I’ve recently returned from SAS Institute’s Annual Analyst Event held June 23-24, 2008 in Monte Carlo. At this event, SAS leadership revealed a roadmap to amplify, with the most effective decision science yet developed, the judgment of professionals in a wide range of industries including retail and consumer goods. Forrester noted specific new science based processes, deployable without restrictions about legacy transaction applications for:
Merchandise planning. The most critical decision in any consumer goods value chain is which merchandise to stock. But this decision, although ultimately driven in retail by the buyer’s judgment, must draw on data and analytics that evaluate, based on historic demand) the relative likely revenue and margin resulting from different merchandise portfolios, and test the feasibility of the portfolios against constraints such as store space or labor availability or the firm’s available working capital.
Size optimization. For retailers selling footwear or apparel a statistical understanding of the distribution of sales by size by store is vital in order to meet consumers’ needs and avoid mark downs and stock outs. It’s well known that consumers’ sizes vary from one region or country to another, with Norwegians for example in general being taller for example than Greeks but retailers need powerful sparse data analytics to plan for the differences in populations that visit urban and out of town stores.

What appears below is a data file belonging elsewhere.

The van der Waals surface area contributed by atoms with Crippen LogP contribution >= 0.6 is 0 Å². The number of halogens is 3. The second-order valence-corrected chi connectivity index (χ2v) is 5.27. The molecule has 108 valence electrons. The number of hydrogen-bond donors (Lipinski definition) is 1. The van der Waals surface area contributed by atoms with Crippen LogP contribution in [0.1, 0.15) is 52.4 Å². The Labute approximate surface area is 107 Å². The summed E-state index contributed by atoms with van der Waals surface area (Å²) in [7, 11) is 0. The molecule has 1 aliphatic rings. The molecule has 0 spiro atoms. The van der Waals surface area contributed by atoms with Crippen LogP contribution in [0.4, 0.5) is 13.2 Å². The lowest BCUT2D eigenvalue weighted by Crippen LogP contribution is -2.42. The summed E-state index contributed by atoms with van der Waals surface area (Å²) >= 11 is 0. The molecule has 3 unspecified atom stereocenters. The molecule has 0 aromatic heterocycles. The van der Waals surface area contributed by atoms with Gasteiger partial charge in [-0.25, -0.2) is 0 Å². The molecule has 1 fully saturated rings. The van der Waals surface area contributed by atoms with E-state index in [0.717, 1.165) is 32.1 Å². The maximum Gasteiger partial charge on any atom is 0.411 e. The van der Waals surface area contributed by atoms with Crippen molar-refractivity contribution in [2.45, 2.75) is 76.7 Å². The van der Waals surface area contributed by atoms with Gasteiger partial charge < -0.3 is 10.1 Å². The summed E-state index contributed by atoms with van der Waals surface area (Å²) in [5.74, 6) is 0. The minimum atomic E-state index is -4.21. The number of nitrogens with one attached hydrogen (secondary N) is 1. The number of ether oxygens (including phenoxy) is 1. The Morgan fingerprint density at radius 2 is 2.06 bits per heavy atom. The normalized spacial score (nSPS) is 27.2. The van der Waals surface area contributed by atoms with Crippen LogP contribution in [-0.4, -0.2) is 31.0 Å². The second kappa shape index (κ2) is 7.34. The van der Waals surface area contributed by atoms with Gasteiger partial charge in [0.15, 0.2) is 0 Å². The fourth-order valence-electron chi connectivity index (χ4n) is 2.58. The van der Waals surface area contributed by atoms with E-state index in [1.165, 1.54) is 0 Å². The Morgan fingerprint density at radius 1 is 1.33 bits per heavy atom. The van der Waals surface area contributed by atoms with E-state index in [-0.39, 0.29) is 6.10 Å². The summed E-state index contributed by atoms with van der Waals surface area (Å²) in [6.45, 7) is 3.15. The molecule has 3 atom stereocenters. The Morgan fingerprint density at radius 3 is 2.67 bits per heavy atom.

Space optimization. Retailers provide space in stores in proportion to their expect sales and margin for each merchandise item. But the complex tradeoffs between affinity items, with different margins and attracting different promotional funds simply demand an enterprise analytic approach rather than single user planning tools.
Readatwork is certainly one of the cleverest sites I've seen in a while. You can read a few short stories on line, in an interface that looks like the standard Windows desktop and PowerPoint. Now, it just needs more content.
In the beginning of the year, Harvard Business Publishing launched a collection of online simulations as part of its curriculum that expose learners to real business situations and enforce essential corporate skills. Learning simulations are interactive models of real-life processes, events, or interactions that have distinctive learning outcomes. Users can manipulate variables that change the state of the model — they can make mistakes, learn from them, and try again — emulating a real "learning by doing" approach. With these online simulations, learners can engage in common business situations within realistic scenarios, and learn how to fine-tune their communication, analytical, and decision-making skills.
The first simulation, Universal Rental Car is a pricing simulation focused on teaching employees pricing skills in a managerial environment, as learners take on the role of regional marketing manager at a rental car agency, and are tasked with pricing rental cars in cities across Florida. Sample the Universal Rental Car simulation (login = user, password = user) for three rounds, and explore the Prepare, Analyze, and Decide tabs.